BFR is not a rocket as it can go no where once in orbit and that is its problem...Lobing all the other rockets to refuel it before going is a boiloff or explosion with the LOX Methane waiting to happen until we have experience with them...

We would be better off sending up water, excess co2 and creating a fuel creation platform to refuel from. Solar panels on it to power the unit, batteries away from the fuel tanks, using the solar array to shade the fuel while its getting made, cryrogenation of Lox and liquid methane on orbit.

Park the ship, robotic connect the fuel hose connections and fill it up to go...No waiting on orbit for multiple ships and you can go when its time on each mars cycle.

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#107 2018-10-10 03:40:03

louis
Member
From: UK
Registered: 2008-03-24
Posts: 4,918

Re: Looking at the Mars Colony's development, based on Space X & BFR

Hmmm...you'd still need separate oxygen wouldn't you...the fire/explosion risk is still there. And surely the mass would be the same - ie you'd still require multiple BFR trips to LEO - since you are just juggling around different quantities of carbon, oxygen and hydrogen in different configurations.

SpaceNut wrote:

BFR is not a rocket as it can go no where once in orbit and that is its problem...Lobing all the other rockets to refuel it before going is a boiloff or explosion with the LOX Methane waiting to happen until we have experience with them...

We would be better off sending up water, excess co2 and creating a fuel creation platform to refuel from. Solar panels on it to power the unit, batteries away from the fuel tanks, using the solar array to shade the fuel while its getting made, cryrogenation of Lox and liquid methane on orbit.

Park the ship, robotic connect the fuel hose connections and fill it up to go...No waiting on orbit for multiple ships and you can go when its time on each mars cycle.


Let's Go to Mars...Google on: Fast Track to Mars blogspot.com

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#108 2018-10-10 17:44:32

SpaceNut
Administrator
From: New Hampshire
Registered: 2004-07-22
Posts: 16,173

Re: Looking at the Mars Colony's development, based on Space X & BFR

Actually removing boil off loss for the tank of the bfr as its not setting there waiting for each bfr to bring up fuel one at a time to fill up a BFR...its not about saving bfr flights to haul up water or fuels its the loses that we can not afford.
This solves the high flight rate of bfrs in a small window and allows for more use of the year to get ready to make fuel.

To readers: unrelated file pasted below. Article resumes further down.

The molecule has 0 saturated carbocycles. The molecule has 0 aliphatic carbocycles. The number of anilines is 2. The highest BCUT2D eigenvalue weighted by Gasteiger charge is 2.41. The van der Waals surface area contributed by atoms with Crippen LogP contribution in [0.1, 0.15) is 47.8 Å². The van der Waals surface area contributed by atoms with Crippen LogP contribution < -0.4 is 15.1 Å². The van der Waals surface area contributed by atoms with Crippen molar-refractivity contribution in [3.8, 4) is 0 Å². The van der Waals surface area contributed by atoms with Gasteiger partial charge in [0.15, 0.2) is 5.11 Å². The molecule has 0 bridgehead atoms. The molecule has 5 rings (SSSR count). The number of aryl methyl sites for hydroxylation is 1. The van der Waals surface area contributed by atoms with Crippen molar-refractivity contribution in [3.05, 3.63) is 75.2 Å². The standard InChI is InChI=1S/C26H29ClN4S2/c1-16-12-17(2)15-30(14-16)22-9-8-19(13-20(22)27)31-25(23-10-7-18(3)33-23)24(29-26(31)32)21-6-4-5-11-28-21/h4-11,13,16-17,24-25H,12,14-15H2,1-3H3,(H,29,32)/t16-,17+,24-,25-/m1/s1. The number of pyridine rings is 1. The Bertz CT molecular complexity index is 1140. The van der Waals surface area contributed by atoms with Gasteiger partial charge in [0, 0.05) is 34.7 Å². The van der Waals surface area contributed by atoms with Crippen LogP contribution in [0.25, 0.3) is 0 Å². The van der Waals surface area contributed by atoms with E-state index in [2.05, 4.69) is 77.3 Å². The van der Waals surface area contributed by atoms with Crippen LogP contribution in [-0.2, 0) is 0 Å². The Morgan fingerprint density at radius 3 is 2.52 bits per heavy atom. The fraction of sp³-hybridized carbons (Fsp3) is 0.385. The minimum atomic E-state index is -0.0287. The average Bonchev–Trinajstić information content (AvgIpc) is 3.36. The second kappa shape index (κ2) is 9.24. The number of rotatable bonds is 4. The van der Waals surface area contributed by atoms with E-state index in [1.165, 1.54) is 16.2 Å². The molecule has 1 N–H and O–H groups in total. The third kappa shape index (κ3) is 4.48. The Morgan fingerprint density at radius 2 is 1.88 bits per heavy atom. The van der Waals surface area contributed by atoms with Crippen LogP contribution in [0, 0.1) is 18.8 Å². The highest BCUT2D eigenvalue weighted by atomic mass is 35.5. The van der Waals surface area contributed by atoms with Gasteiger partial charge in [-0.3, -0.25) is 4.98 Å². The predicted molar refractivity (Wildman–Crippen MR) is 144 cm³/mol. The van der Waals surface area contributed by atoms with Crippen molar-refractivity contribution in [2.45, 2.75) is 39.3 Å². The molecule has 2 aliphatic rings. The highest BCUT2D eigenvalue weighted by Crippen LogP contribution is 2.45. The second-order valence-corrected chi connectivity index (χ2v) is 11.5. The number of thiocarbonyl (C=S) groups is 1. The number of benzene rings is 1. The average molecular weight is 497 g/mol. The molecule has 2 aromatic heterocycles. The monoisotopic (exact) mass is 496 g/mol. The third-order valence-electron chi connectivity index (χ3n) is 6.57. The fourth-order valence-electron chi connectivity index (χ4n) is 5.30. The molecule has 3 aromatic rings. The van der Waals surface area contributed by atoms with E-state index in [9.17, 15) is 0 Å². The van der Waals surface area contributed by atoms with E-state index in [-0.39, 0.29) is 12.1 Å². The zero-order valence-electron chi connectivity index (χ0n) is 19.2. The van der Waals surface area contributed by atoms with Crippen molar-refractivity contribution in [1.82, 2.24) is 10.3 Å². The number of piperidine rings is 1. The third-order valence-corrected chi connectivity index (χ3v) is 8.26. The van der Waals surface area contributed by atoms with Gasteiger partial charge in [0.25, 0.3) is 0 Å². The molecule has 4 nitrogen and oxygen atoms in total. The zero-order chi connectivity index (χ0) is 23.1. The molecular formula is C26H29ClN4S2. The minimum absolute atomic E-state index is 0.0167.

Instead make all the fuel on orbit in a short time span and fill up the bfr. Now on orbit are the three ships going to mars all near the same time.
Oxygen is supplied from the sabatier reactor to create methane from co2 and Hydrogen after its put through electrolysis which allows you to collect water from the partial reaction and oxygen from the electrolysis. This is the basis of the mars ISPP plant....

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#109 2018-10-10 18:00:32

kbd512
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Registered: 2015-01-02
Posts: 2,959

Re: Looking at the Mars Colony's development, based on Space X & BFR

If you combine electric propulsion with artificial gravity, there's not a dime's worth of difference between getting to Mars in 6 months on loads of chemical propellant versus 6 months on inert gas or iodine.  The only difference is how many propellant flights you have to send up and how much the overall solution costs as a function of all those propellant flights.  BFS may be the right solution for sub-orbital / orbital transport, but the ultimate solution to interplanetary transport is still a real ITV that has the excess dV capability to contend with contingency scenarios.

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#110 2018-10-11 04:35:35

louis
Member
From: UK
Registered: 2008-03-24
Posts: 4,918

Re: Looking at the Mars Colony's development, based on Space X & BFR

I certainly agree we will be moving to other technologies.  For one thing you couldn't create a space faring civilisation without causing huge pollution if you stick with chemical rockets. But chemical rockets are the only game in town for the moment.